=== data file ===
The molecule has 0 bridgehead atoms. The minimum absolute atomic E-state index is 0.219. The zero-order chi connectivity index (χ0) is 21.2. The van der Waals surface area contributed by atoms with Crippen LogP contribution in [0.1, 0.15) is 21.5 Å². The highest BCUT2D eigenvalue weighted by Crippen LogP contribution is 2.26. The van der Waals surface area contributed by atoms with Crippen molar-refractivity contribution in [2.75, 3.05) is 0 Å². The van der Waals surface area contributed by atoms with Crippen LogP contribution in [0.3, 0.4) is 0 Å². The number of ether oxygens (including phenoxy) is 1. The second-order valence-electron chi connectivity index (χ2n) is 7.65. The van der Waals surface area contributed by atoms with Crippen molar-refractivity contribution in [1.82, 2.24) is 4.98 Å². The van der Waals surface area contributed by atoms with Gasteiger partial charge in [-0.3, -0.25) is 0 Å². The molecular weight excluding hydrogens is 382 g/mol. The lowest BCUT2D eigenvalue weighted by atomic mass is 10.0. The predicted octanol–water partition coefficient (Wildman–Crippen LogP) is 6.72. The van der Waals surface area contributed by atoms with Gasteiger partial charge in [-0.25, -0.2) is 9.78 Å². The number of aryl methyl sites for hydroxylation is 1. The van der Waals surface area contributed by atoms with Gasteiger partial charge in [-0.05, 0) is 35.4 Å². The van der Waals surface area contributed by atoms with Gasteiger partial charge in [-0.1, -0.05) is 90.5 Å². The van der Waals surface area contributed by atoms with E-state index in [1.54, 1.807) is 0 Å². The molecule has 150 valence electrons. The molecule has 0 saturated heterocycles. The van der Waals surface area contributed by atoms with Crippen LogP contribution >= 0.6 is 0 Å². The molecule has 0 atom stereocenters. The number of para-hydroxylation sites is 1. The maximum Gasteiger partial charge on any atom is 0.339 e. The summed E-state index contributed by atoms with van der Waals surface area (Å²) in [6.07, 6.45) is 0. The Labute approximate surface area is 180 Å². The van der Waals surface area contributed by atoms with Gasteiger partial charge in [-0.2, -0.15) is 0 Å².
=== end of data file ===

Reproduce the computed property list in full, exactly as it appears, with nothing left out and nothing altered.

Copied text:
The molecule has 0 bridgehead atoms. The minimum absolute atomic E-state index is 0.219. The zero-order chi connectivity index (χ0) is 21.2. The van der Waals surface area contributed by atoms with Crippen LogP contribution in [0.1, 0.15) is 21.5 Å². The highest BCUT2D eigenvalue weighted by Crippen LogP contribution is 2.26. The van der Waals surface area contributed by atoms with Crippen molar-refractivity contribution in [2.75, 3.05) is 0 Å². The van der Waals surface area contributed by atoms with Crippen LogP contribution in [0.3, 0.4) is 0 Å². The number of ether oxygens (including phenoxy) is 1. The second-order valence-electron chi connectivity index (χ2n) is 7.65. The van der Waals surface area contributed by atoms with Crippen molar-refractivity contribution in [1.82, 2.24) is 4.98 Å². The van der Waals surface area contributed by atoms with Gasteiger partial charge in [-0.3, -0.25) is 0 Å². The molecular weight excluding hydrogens is 382 g/mol. The lowest BCUT2D eigenvalue weighted by atomic mass is 10.0. The predicted octanol–water partition coefficient (Wildman–Crippen LogP) is 6.72. The van der Waals surface area contributed by atoms with Gasteiger partial charge in [-0.25, -0.2) is 9.78 Å². The number of aryl methyl sites for hydroxylation is 1. The van der Waals surface area contributed by atoms with Gasteiger partial charge in [-0.05, 0) is 35.4 Å². The van der Waals surface area contributed by atoms with Gasteiger partial charge in [-0.1, -0.05) is 90.5 Å². The van der Waals surface area contributed by atoms with E-state index in [1.54, 1.807) is 0 Å². The molecule has 150 valence electrons. The molecule has 0 saturated heterocycles. The van der Waals surface area contributed by atoms with Crippen LogP contribution >= 0.6 is 0 Å². The molecule has 0 atom stereocenters. The number of para-hydroxylation sites is 1. The maximum Gasteiger partial charge on any atom is 0.339 e. The summed E-state index contributed by atoms with van der Waals surface area (Å²) in [6.07, 6.45) is 0. The Labute approximate surface area is 180 Å². The van der Waals surface area contributed by atoms with Gasteiger partial charge in [-0.2, -0.15) is 0 Å².